North Korea claim more gold

LONDON Mon Jul 30, 2012 6:44pm EDT

North Korea's Un Guk Kim salutes celebrating his new world record in total of the men's 62Kg weightlifting competition at the London 2012 Olympic Games July 30, 2012. REUTERS/Dominic Ebenbichler

North Korea's Un Guk Kim salutes celebrating his new world record in total of the men's 62Kg weightlifting competition at the London 2012 Olympic Games July 30, 2012.

Credit: Reuters/Dominic Ebenbichler

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LONDON (Reuters) - North Korea maintained their 100 percent men's weightlifting record at the London Games thanks to a sensational performance by Kim Un Guk who claimed a gold medal and a world record in the men's 62 kg class.

Despite a gold for Chinese women's lifter Li Xueying in the 58kg class the country's mixed run, in a sport they totally dominated in Beijing, was compounded by a disappointing fourth place for men's world champion Zhang Jie.

Zhang also lost his 2008 world record when Kim notched up a total of 327 kg across the two styles of Olympic lift, adding one kg to the world's best and matching the highest lift for the individual snatch style.

Kim, 23, took to the weightlifting platform with a small bow in front of the barbell, but left the stage leaping and punching the air to a standing ovation after comfortably seeing off a field packed with medal contenders.

"The whole country will be happy," he said.

Colombia's Oscar Albeiro Figueroa Mosquera took silver with a total of 317 kg, edging out Irawan Eko Yuli of Indonesia who managed the same total but was relegated to third because his bodyweight was higher.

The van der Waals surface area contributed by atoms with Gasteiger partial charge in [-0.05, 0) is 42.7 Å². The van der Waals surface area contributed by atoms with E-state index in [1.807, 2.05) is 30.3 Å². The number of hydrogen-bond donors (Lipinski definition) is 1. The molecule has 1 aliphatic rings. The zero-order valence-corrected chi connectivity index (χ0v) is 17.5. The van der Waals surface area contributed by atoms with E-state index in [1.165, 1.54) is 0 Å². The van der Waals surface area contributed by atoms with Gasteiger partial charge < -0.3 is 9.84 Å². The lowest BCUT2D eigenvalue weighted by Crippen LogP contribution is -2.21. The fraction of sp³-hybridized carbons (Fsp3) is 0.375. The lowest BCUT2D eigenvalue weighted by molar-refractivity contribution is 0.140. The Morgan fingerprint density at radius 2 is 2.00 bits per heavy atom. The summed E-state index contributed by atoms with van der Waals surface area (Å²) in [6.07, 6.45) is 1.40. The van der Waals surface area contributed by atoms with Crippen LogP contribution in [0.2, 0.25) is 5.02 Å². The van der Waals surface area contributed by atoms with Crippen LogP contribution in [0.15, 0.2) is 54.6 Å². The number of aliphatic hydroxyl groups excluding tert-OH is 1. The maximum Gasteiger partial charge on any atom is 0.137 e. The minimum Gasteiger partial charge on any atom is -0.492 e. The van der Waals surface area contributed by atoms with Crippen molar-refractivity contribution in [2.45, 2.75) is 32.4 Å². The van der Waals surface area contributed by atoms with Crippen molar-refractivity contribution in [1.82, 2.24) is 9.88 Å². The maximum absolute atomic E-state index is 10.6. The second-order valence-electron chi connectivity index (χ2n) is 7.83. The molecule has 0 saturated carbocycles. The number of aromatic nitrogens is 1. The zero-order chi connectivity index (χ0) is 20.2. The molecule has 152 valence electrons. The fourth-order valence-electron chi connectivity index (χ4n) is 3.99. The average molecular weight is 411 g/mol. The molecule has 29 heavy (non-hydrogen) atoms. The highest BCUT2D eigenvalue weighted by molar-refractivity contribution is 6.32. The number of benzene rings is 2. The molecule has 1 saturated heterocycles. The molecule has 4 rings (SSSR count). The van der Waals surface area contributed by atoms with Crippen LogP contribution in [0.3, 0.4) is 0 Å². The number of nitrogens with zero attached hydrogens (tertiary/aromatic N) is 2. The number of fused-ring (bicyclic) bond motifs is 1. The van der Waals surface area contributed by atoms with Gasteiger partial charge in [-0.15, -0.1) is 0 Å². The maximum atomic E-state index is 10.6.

Kim's display followed another gold medal and world-record breaking performance from compatriot Om Yun Chol in the 56 kg weight division on Sunday that leaves North Korea's male lifters with two golds from two - in classes China was expected to win.

STRONG START

China had made a good start to the day when Li Xueying set two Olympic records on her way to a comfortable victory in the women's 58 kg category.

Following the exit of Zhou Jun on Sunday, where the 17-year-old failed to complete a lift, Li said her victory reasserted the Chinese team's strength in the lighter weight division of the men and women's sport.

"It's true that yesterday our team mates didn't have their best performance. However I was not affected by their performances because I know we are a very strong team," Li said.

"Today it is my time to show our strength."

However, China's 10 lifters arrived in London defending eight Olympic titles won on home soil at the Beijing Games and after three days of competition, three of those have slipped away.

Zhang summed up the mood when leaving the arena after his failed final lift: "I am tired and I want to go home," he said.

(Editing by Alison Wildey)

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